Mass Settlement Rivalries

35 Pages Posted: 23 Aug 2014

Date Written: August 22, 2014


This article was written as part of the Twenty Seventh Annual Corporate Law Symposium at the University of Cincinnati.

Private attorneys in class actions and civil bankruptcies increasingly compete with federal prosecutors, agencies, and state attorneys general, for the same funds, from the same defendant, for the same harm, and often, on behalf of the same groups of people. To some, government attorneys offer less expensive and more accountable representation for victims of widely disbursed harm. To others, politically insulated private attorneys in class actions and bankruptcies offer more effective representation for parties. But few have examined the dynamic way public and private settlements impact each other when they are implemented at the same time.

This Article argues that dueling public and private settlements offer several potential advantages — including more efficient representation, more oversight, and more complete forms of compensation to different subgroups of victims. In their current form, however, settlement rivalries can fall short of these goals. Among other things, rival settlements: (1) may duplicate cases proceeding on separate tracks without coordinated judicial oversight; (2) introduce new uncertainty into litigation financing by unpredictably affecting the number of victims who ultimately participate in a class settlement, and accordingly, the fees that private attorneys recover; and (3) confuse unrepresented victims with separate, rival settlement offers. In this way, these new settlement rivalries share some of the same advantages and disadvantages once presented by rival class action settlements, where attorneys for putative class members competed in different courts to certify class actions for overlapping groups of people.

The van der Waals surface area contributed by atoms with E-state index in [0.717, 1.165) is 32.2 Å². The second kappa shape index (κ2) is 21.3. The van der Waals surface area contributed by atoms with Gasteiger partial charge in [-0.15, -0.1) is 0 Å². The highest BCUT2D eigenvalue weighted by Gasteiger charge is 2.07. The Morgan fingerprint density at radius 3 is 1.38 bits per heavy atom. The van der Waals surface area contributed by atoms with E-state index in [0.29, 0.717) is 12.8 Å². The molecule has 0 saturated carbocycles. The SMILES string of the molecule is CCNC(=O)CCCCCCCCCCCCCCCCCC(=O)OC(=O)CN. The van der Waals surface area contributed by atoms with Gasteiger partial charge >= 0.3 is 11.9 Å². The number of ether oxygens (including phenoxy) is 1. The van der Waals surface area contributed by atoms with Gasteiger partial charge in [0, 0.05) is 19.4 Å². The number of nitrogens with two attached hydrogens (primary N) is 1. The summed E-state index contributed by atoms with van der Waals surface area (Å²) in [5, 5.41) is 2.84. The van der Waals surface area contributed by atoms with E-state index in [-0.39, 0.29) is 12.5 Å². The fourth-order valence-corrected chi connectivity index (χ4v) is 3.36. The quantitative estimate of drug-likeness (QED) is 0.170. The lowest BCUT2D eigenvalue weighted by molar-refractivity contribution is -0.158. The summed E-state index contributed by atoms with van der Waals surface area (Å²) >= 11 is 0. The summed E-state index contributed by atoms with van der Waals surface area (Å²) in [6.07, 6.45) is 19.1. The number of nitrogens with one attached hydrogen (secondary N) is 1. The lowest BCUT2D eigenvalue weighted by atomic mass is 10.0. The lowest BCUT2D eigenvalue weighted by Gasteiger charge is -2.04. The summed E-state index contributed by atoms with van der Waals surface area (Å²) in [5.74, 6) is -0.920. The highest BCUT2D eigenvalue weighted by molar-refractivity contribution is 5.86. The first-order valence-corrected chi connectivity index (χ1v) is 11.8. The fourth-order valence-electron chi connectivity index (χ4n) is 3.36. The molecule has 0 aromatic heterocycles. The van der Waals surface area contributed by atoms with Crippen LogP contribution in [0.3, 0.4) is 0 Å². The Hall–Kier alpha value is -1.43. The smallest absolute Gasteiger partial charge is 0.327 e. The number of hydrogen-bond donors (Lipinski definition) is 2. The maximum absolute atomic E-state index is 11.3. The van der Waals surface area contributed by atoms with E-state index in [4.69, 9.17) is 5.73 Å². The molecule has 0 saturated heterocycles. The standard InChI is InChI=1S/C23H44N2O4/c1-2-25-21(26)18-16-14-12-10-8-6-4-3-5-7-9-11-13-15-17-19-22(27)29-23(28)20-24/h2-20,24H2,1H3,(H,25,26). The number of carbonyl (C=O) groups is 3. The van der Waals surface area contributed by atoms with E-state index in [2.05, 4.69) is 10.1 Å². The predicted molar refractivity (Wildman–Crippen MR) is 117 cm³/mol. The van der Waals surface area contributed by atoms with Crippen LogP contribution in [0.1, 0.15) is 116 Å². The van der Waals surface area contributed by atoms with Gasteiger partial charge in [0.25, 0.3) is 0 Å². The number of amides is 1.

Accordingly, this Article recommends three reforms that tap settlement rivalries’ potential benefits. First, courts should formally or informally coordinate review over dueling public and private settlements. Second, courts should streamline notice and opt-out provisions to reduce victim confusion and unintended waivers of rights. Third, government lawyers should adopt the distribution guidelines proposed by the American Law Institute to consistently balance victims’ competing interests and reduce strategic behavior among parties.

Suggested Citation

Zimmerman, Adam S., Mass Settlement Rivalries (August 22, 2014). 82 University of Cincinnati Law Review, 381 (2013), Loyola-LA Legal Studies Paper No. 2014-37, Available at SSRN:

Adam S. Zimmerman (Contact Author)

USC Gould School of Law ( email )

699 Exposition Boulevard
Los Angeles, CA 90089
United States

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